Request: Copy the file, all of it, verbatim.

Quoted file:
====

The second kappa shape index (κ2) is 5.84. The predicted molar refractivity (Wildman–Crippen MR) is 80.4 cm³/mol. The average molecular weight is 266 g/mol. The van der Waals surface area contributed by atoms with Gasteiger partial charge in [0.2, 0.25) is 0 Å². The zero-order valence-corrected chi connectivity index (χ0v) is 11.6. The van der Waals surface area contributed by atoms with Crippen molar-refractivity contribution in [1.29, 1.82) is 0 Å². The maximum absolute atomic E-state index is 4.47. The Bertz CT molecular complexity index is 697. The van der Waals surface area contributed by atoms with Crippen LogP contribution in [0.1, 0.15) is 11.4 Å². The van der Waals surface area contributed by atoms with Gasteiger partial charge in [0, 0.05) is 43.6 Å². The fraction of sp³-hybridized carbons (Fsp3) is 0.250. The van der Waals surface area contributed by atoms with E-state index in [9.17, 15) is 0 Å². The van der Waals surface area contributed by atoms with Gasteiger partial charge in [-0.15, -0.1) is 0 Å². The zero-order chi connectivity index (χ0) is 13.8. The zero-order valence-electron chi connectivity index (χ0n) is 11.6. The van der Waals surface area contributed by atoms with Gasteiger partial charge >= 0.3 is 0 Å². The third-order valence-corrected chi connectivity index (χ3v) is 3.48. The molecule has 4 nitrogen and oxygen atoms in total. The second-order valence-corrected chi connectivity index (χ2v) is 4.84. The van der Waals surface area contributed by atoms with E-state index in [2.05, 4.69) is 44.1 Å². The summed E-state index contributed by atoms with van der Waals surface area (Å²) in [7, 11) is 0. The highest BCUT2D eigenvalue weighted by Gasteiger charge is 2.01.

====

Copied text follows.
The second kappa shape index (κ2) is 5.84. The predicted molar refractivity (Wildman–Crippen MR) is 80.4 cm³/mol. The average molecular weight is 266 g/mol. The van der Waals surface area contributed by atoms with Gasteiger partial charge in [0.2, 0.25) is 0 Å². The zero-order valence-corrected chi connectivity index (χ0v) is 11.6. The van der Waals surface area contributed by atoms with Crippen molar-refractivity contribution in [1.29, 1.82) is 0 Å². The maximum absolute atomic E-state index is 4.47. The Bertz CT molecular complexity index is 697. The van der Waals surface area contributed by atoms with Crippen LogP contribution in [0.1, 0.15) is 11.4 Å². The van der Waals surface area contributed by atoms with Gasteiger partial charge in [0, 0.05) is 43.6 Å². The fraction of sp³-hybridized carbons (Fsp3) is 0.250. The van der Waals surface area contributed by atoms with E-state index in [9.17, 15) is 0 Å². The van der Waals surface area contributed by atoms with Gasteiger partial charge in [-0.15, -0.1) is 0 Å². The zero-order chi connectivity index (χ0) is 13.8. The zero-order valence-electron chi connectivity index (χ0n) is 11.6. The van der Waals surface area contributed by atoms with Gasteiger partial charge >= 0.3 is 0 Å². The third-order valence-corrected chi connectivity index (χ3v) is 3.48. The molecule has 4 nitrogen and oxygen atoms in total. The second-order valence-corrected chi connectivity index (χ2v) is 4.84. The van der Waals surface area contributed by atoms with E-state index in [2.05, 4.69) is 44.1 Å². The summed E-state index contributed by atoms with van der Waals surface area (Å²) in [7, 11) is 0. The highest BCUT2D eigenvalue weighted by Gasteiger charge is 2.01.